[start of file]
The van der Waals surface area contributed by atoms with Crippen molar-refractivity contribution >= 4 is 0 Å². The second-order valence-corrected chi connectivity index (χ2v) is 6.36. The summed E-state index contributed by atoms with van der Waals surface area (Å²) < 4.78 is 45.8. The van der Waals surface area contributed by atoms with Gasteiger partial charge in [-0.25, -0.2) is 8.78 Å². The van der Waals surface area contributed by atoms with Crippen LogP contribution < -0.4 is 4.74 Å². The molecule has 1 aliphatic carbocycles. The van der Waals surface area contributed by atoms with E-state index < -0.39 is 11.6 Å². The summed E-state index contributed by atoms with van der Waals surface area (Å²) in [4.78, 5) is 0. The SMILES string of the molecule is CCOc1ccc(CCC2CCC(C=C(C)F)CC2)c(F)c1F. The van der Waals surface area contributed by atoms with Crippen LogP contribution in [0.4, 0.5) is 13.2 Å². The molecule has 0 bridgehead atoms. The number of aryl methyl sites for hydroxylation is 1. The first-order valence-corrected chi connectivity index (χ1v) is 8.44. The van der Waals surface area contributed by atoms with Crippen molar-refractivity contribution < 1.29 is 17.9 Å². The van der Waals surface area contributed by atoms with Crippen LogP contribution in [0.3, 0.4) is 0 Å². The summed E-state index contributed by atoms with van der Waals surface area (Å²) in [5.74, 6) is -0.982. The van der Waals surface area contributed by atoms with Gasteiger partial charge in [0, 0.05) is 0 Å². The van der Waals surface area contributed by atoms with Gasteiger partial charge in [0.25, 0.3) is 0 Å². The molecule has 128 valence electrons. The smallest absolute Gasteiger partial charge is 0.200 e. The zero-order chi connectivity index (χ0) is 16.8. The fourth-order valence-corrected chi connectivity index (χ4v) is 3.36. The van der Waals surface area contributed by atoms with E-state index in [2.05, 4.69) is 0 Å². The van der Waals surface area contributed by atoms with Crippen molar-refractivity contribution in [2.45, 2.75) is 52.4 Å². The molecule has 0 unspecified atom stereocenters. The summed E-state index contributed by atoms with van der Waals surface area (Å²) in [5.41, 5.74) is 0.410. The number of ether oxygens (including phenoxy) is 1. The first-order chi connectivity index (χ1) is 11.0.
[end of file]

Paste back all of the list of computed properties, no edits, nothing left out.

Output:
The van der Waals surface area contributed by atoms with Crippen molar-refractivity contribution >= 4 is 0 Å². The second-order valence-corrected chi connectivity index (χ2v) is 6.36. The summed E-state index contributed by atoms with van der Waals surface area (Å²) < 4.78 is 45.8. The van der Waals surface area contributed by atoms with Gasteiger partial charge in [-0.25, -0.2) is 8.78 Å². The van der Waals surface area contributed by atoms with Crippen LogP contribution < -0.4 is 4.74 Å². The molecule has 1 aliphatic carbocycles. The van der Waals surface area contributed by atoms with E-state index < -0.39 is 11.6 Å². The summed E-state index contributed by atoms with van der Waals surface area (Å²) in [4.78, 5) is 0. The SMILES string of the molecule is CCOc1ccc(CCC2CCC(C=C(C)F)CC2)c(F)c1F. The van der Waals surface area contributed by atoms with Crippen LogP contribution in [0.4, 0.5) is 13.2 Å². The molecule has 0 bridgehead atoms. The number of aryl methyl sites for hydroxylation is 1. The first-order valence-corrected chi connectivity index (χ1v) is 8.44. The van der Waals surface area contributed by atoms with Crippen molar-refractivity contribution < 1.29 is 17.9 Å². The van der Waals surface area contributed by atoms with Crippen LogP contribution in [0.3, 0.4) is 0 Å². The summed E-state index contributed by atoms with van der Waals surface area (Å²) in [5.74, 6) is -0.982. The van der Waals surface area contributed by atoms with Gasteiger partial charge in [0, 0.05) is 0 Å². The van der Waals surface area contributed by atoms with Gasteiger partial charge in [0.25, 0.3) is 0 Å². The molecule has 128 valence electrons. The smallest absolute Gasteiger partial charge is 0.200 e. The zero-order chi connectivity index (χ0) is 16.8. The fourth-order valence-corrected chi connectivity index (χ4v) is 3.36. The van der Waals surface area contributed by atoms with E-state index in [2.05, 4.69) is 0 Å². The van der Waals surface area contributed by atoms with Crippen molar-refractivity contribution in [2.45, 2.75) is 52.4 Å². The molecule has 0 unspecified atom stereocenters. The summed E-state index contributed by atoms with van der Waals surface area (Å²) in [5.41, 5.74) is 0.410. The number of ether oxygens (including phenoxy) is 1. The first-order chi connectivity index (χ1) is 11.0.